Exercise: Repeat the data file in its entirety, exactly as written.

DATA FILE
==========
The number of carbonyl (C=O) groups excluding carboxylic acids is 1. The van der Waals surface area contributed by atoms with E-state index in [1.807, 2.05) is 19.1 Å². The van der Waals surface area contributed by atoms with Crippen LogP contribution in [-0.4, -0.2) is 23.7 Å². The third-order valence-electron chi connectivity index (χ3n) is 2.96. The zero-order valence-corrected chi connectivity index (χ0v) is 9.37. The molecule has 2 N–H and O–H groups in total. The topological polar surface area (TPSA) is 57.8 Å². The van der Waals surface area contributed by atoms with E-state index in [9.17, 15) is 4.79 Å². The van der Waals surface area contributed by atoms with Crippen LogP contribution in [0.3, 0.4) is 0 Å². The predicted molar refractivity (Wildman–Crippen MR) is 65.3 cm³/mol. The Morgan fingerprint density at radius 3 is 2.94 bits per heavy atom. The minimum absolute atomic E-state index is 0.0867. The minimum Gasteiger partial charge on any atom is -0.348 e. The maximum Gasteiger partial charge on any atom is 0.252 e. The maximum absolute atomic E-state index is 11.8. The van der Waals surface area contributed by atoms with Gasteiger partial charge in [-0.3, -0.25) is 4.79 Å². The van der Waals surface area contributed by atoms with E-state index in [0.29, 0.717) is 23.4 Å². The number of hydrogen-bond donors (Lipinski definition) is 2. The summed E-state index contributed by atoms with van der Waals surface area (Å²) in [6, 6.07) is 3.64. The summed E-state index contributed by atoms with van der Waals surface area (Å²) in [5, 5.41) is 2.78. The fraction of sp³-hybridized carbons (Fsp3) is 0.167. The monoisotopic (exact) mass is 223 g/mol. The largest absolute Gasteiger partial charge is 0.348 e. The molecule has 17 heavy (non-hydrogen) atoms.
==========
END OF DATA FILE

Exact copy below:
The number of carbonyl (C=O) groups excluding carboxylic acids is 1. The van der Waals surface area contributed by atoms with E-state index in [1.807, 2.05) is 19.1 Å². The van der Waals surface area contributed by atoms with Crippen LogP contribution in [-0.4, -0.2) is 23.7 Å². The third-order valence-electron chi connectivity index (χ3n) is 2.96. The zero-order valence-corrected chi connectivity index (χ0v) is 9.37. The molecule has 2 N–H and O–H groups in total. The topological polar surface area (TPSA) is 57.8 Å². The van der Waals surface area contributed by atoms with E-state index in [9.17, 15) is 4.79 Å². The van der Waals surface area contributed by atoms with Crippen LogP contribution in [0.3, 0.4) is 0 Å². The predicted molar refractivity (Wildman–Crippen MR) is 65.3 cm³/mol. The Morgan fingerprint density at radius 3 is 2.94 bits per heavy atom. The minimum absolute atomic E-state index is 0.0867. The minimum Gasteiger partial charge on any atom is -0.348 e. The maximum Gasteiger partial charge on any atom is 0.252 e. The maximum absolute atomic E-state index is 11.8. The van der Waals surface area contributed by atoms with Gasteiger partial charge in [-0.3, -0.25) is 4.79 Å². The van der Waals surface area contributed by atoms with E-state index in [0.29, 0.717) is 23.4 Å². The number of hydrogen-bond donors (Lipinski definition) is 2. The summed E-state index contributed by atoms with van der Waals surface area (Å²) in [6, 6.07) is 3.64. The summed E-state index contributed by atoms with van der Waals surface area (Å²) in [5, 5.41) is 2.78. The fraction of sp³-hybridized carbons (Fsp3) is 0.167. The monoisotopic (exact) mass is 223 g/mol. The largest absolute Gasteiger partial charge is 0.348 e. The molecule has 17 heavy (non-hydrogen) atoms.